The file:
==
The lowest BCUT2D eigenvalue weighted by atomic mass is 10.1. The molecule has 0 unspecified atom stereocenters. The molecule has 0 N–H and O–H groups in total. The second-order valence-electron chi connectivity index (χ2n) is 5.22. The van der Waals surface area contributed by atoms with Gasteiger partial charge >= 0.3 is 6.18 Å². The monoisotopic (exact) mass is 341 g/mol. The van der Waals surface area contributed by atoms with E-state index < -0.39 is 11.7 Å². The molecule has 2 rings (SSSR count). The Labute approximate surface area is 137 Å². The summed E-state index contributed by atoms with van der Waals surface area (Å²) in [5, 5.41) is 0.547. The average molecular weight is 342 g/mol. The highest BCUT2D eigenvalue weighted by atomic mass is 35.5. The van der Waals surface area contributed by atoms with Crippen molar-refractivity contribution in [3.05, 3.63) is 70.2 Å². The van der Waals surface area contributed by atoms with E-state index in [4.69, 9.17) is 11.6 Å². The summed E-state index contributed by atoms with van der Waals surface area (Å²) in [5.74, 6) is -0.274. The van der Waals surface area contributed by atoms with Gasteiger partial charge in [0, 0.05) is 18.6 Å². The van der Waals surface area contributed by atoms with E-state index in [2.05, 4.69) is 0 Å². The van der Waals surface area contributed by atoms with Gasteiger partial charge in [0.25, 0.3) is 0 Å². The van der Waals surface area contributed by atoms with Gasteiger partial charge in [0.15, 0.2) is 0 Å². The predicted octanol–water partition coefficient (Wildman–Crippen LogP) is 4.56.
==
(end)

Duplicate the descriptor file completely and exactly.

The lowest BCUT2D eigenvalue weighted by atomic mass is 10.1. The molecule has 0 unspecified atom stereocenters. The molecule has 0 N–H and O–H groups in total. The second-order valence-electron chi connectivity index (χ2n) is 5.22. The van der Waals surface area contributed by atoms with Gasteiger partial charge >= 0.3 is 6.18 Å². The monoisotopic (exact) mass is 341 g/mol. The van der Waals surface area contributed by atoms with E-state index < -0.39 is 11.7 Å². The molecule has 2 rings (SSSR count). The Labute approximate surface area is 137 Å². The summed E-state index contributed by atoms with van der Waals surface area (Å²) in [5, 5.41) is 0.547. The average molecular weight is 342 g/mol. The highest BCUT2D eigenvalue weighted by atomic mass is 35.5. The van der Waals surface area contributed by atoms with Crippen molar-refractivity contribution in [3.05, 3.63) is 70.2 Å². The van der Waals surface area contributed by atoms with E-state index in [4.69, 9.17) is 11.6 Å². The summed E-state index contributed by atoms with van der Waals surface area (Å²) in [5.74, 6) is -0.274. The van der Waals surface area contributed by atoms with Gasteiger partial charge in [0, 0.05) is 18.6 Å². The van der Waals surface area contributed by atoms with E-state index in [2.05, 4.69) is 0 Å². The van der Waals surface area contributed by atoms with Gasteiger partial charge in [0.25, 0.3) is 0 Å². The van der Waals surface area contributed by atoms with Gasteiger partial charge in [0.15, 0.2) is 0 Å². The predicted octanol–water partition coefficient (Wildman–Crippen LogP) is 4.56.